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The Gender Gap, Fertility, and Growth

  • Oded Galor
  • David N. Weil

This paper examines a novel mechanism linking fertility and growth. Household fertility is determined by relative wages of women and men. Increasing women's wages reduces fertility by raising the cost of children relatively more than household income. Lower fertility raises the level of capital per worker which in turn, since capital is more complementary to women's labor input than men's, raises women's relative wages. This positive feedback leads to the possibility of multiple steady-state equilibria. Countries with low initial capital may converge to a development trap with high fertility, low capital, and low relative wages for women.

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Paper provided by National Bureau of Economic Research, Inc in its series NBER Working Papers with number 4550.

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Date of creation: Nov 1993
Date of revision:
Publication status: published as American Economic Review, June 1996, pp.374-387.
Handle: RePEc:nbr:nberwo:4550
Note: EFG
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  1. Gary S. Becker & Robert J. Barro, 1986. "A Reformulation of the Economic Theory of Fertility," NBER Working Papers 1793, National Bureau of Economic Research, Inc.
  2. Gary S. Becker & Kevin M. Murphy & Robert Tamura, 1994. "Human Capital, Fertility, and Economic Growth," NBER Chapters, in: Human Capital: A Theoretical and Empirical Analysis with Special Reference to Education (3rd Edition), pages 323-350 National Bureau of Economic Research, Inc.
  3. Barro, R.J., 1989. "Economic Growth In A Cross Section Of Countries," RCER Working Papers 201, University of Rochester - Center for Economic Research (RCER).
  4. Becker, Gary S, 1985. "Human Capital, Effort, and the Sexual Division of Labor," Journal of Labor Economics, University of Chicago Press, vol. 3(1), pages S33-58, January.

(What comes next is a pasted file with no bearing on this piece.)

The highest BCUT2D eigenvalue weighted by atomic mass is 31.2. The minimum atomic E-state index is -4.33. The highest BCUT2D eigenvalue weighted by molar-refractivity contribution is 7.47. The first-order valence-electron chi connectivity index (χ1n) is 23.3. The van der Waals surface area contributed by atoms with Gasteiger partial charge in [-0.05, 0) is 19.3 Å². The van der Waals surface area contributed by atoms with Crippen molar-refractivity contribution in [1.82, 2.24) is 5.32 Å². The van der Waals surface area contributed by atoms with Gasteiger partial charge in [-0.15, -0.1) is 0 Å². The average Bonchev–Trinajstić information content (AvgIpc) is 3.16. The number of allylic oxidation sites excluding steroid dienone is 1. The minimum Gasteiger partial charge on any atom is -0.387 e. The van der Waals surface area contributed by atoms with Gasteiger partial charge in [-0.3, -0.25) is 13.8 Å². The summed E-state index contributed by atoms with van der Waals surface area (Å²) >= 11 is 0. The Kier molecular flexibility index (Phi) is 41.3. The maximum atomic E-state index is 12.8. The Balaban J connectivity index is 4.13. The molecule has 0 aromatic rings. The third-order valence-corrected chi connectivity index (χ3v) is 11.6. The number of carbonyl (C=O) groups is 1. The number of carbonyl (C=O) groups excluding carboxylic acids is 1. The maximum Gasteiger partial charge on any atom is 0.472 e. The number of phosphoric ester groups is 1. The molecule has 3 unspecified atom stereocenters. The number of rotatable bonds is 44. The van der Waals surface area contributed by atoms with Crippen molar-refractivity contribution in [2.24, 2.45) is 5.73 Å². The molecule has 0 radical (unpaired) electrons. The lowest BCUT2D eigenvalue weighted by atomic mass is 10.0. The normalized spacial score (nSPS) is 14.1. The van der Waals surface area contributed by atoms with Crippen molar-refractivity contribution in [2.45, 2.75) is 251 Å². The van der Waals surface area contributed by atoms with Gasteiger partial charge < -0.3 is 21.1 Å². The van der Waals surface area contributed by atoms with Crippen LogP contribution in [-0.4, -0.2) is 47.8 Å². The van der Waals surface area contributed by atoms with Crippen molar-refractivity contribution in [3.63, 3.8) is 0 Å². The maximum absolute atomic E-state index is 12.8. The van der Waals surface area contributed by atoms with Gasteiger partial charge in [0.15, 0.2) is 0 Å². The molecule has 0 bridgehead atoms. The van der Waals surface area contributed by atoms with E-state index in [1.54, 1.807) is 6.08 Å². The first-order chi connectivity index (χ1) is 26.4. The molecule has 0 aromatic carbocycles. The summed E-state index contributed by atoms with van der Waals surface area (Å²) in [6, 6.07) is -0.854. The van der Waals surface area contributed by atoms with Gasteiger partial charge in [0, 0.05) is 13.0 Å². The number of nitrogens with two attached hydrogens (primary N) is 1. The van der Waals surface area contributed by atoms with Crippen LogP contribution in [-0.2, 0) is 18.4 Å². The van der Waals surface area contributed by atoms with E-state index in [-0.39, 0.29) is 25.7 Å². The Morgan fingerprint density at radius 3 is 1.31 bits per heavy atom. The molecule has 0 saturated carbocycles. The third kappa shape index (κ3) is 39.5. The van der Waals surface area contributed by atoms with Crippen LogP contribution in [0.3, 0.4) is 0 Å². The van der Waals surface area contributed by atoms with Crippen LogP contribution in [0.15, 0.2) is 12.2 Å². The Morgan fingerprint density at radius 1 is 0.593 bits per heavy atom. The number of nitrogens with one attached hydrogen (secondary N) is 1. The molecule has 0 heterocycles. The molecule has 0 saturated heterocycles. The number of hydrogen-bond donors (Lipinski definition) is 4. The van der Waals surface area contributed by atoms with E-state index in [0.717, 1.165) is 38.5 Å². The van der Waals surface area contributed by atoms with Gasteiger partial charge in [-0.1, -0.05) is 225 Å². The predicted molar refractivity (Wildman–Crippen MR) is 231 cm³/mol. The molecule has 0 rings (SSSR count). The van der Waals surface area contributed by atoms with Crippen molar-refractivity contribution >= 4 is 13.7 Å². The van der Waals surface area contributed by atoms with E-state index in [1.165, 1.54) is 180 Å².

5. Birdsall, Nancy, 1988. "Economic approaches to population growth," Handbook of Development Economics, in: Hollis Chenery & T.N. Srinivasan (ed.), Handbook of Development Economics, edition 1, volume 1, chapter 12, pages 477-542 Elsevier.
  6. Galor, Oded & Ryder, Harl E., 1989. "Existence, uniqueness, and stability of equilibrium in an overlapping-generations model with productive capital," Journal of Economic Theory, Elsevier, vol. 49(2), pages 360-375, December.
  7. Mankiw, N Gregory & Romer, David & Weil, David N, 1992. "A Contribution to the Empirics of Economic Growth," The Quarterly Journal of Economics, MIT Press, vol. 107(2), pages 407-37, May.
  8. Heckman, James J & Walker, James R, 1990. "The Relationship between Wages and Income and the Timing and Spacing of Births: Evidence from Swedish Longitudinal Data," Econometrica, Econometric Society, vol. 58(6), pages 1411-41, November.
  9. Francine D. Blau & Lawrence Kahn, 1995. "The Gender Earnings Gap: Some International Evidence," NBER Chapters, in: Differences and Changes in Wage Structures, pages 105-144 National Bureau of Economic Research, Inc.
  10. Gary S. Becker, 1960. "An Economic Analysis of Fertility," NBER Chapters, in: Demographic and Economic Change in Developed Countries, pages 209-240 National Bureau of Economic Research, Inc.
  11. Zvi Griliches, 1970. "Notes on the Role of Education in Production Functions and Growth Accounting," NBER Chapters, in: Education, Income, and Human Capital, pages 71-128 National Bureau of Economic Research, Inc.
  12. Jacob Mincer, 1991. "Human Capital, Technology, and the Wage Structure: What Do Time Series Show?," NBER Working Papers 3581, National Bureau of Economic Research, Inc.
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